Food replacing art as high culture

Jon Frohling of Frohling Meats in Hecla, S.D.

Artisanal meat products trending

By Codi Vallery-Mills

A trend has emerged in the retail food sector – food has replaced art as high culture. Coastal residents and even those here in the heart of America are taking serious interest in the food they prepare and eat (and the money they spend on it.)

Premier grocery stores like Whole Foods and Hen House are continuing to gain customers at a rapid pace as more and more consumers look for quality ingredients to explore their own culinary skills with.

But when consumers don’t have time to cook, and still want quality they are looking to specialty food shops to make it happen.

No one knows this better than Jon Frohling of Frohling Meats in Hecla, S.D. He just ended his time as the president of the American Association of Meat Processors. Traveling across the country for the association has allowed him to see various meat eating trends and one thing is certain – artisanal foods are hot.

Artisanal refers to products that are almost an art form their own. Often specialized, hand crafted and foods not available in larger retail stores. This is where Frohling thinks butcher shops, which have slowly been on the decline in recent years, can make a come back.

“We can offer custom products that you can’t get in retail grocery stores. They just don’t have the capability,” says Frohling.

Don’t underestimate his understanding of the retail sector either, as he grew up helping in his family’s Jack and Jill grocery store, and today runs that same business along with the butcher shop and a catering business.

What sets his butcher shop apart from grocery stores and even other butcher shops is the products he decided to specialize in and promote. For Frohling it is brats.

Over 400 state, regional and national awards have been bestowed Frohling Meats over the years. Some of those have been for the company’s unique brat creations. Over 60 different varieties – including pineapple, wild rice and dill pickle brats – are available for customers to choose from.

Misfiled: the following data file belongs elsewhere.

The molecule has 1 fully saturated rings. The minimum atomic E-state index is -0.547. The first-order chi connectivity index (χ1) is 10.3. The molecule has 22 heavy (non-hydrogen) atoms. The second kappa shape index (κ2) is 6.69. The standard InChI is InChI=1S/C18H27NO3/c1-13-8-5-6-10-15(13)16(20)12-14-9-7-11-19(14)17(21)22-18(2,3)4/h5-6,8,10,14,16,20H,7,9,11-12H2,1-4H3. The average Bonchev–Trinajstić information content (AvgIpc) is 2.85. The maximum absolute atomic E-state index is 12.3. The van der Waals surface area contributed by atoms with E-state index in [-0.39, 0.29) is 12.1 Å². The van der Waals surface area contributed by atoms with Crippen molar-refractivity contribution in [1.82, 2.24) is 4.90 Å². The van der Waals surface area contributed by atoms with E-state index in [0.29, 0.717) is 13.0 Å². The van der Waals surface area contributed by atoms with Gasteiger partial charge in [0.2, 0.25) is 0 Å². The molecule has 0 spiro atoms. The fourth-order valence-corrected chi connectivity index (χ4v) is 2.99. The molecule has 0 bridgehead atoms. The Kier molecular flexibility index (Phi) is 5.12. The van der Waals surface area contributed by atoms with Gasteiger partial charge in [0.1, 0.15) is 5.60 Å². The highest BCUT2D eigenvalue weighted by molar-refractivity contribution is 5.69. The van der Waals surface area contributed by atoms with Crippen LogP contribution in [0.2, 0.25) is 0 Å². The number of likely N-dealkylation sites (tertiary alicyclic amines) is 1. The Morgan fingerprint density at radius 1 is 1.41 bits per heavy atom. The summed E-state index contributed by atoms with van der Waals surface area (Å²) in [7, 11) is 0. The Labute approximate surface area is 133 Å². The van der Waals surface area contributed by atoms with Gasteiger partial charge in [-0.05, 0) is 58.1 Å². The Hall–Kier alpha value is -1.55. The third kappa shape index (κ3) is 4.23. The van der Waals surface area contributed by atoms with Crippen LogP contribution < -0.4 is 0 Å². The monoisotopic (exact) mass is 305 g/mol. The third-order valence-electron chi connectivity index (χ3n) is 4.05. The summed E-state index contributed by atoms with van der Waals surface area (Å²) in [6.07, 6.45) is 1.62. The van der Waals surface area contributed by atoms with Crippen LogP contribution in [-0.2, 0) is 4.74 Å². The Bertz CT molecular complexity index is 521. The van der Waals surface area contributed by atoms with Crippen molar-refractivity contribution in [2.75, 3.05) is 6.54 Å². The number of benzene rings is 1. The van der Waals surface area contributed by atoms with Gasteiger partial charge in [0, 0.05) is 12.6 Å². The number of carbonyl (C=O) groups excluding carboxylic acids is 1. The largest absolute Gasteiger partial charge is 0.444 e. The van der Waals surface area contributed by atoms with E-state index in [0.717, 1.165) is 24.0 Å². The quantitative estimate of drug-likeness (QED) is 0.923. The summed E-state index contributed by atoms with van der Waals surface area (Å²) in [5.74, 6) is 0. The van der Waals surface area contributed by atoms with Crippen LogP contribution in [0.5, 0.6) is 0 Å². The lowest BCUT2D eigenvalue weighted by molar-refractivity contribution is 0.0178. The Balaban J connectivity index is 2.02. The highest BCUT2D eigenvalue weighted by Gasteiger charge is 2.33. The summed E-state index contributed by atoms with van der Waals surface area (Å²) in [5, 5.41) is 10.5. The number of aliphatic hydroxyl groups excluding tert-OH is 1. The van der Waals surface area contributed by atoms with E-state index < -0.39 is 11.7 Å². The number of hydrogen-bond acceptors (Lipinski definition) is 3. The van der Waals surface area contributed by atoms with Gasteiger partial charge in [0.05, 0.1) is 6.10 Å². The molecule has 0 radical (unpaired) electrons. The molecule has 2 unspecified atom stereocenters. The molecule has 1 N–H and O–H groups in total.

“We do a lot of wild and crazy things here. Unique things that others can’t do,” says Frohling. “That is what butchers shops have to do now, pick one signature item and market it. For us it’s the flavored brat.”

He reiterates that he believes providing specialty items are the way more butcher shops will do business in the future.  Even in small rural Hecla, gone are the days of Frohling’s customers asking for roasts and soup bones for their crockpots. Instead farmers and ranchers are asking for other options for their meats. For example, a nice cut of beef wrapped with spinach and feta cheese perfect for preparing at home for a special occasion.

“The items you may find in the fancier part of a grocery store, that is the service we are providing now,” says Frohling.

Other artisanal products trending in the meat industry right now include various Italian sausages. Frohling Meats also makes these products but the long process in which it takes to create such high-end sausages calls for a higher retail price tag as well.

He also says the ready-to-eat category of meat products is huge with consumers. “Our generation is wound up so tight the crockpot is not a reality anymore because people don’t have time for it,” says Frohling.

What is certain is that consumers are looking to other places than just the big box stores for their produce, dairy, breads and meats. Niche markets have potential for great success.

First appeared in The Cattle Business Weekly newspaper

Leave a Reply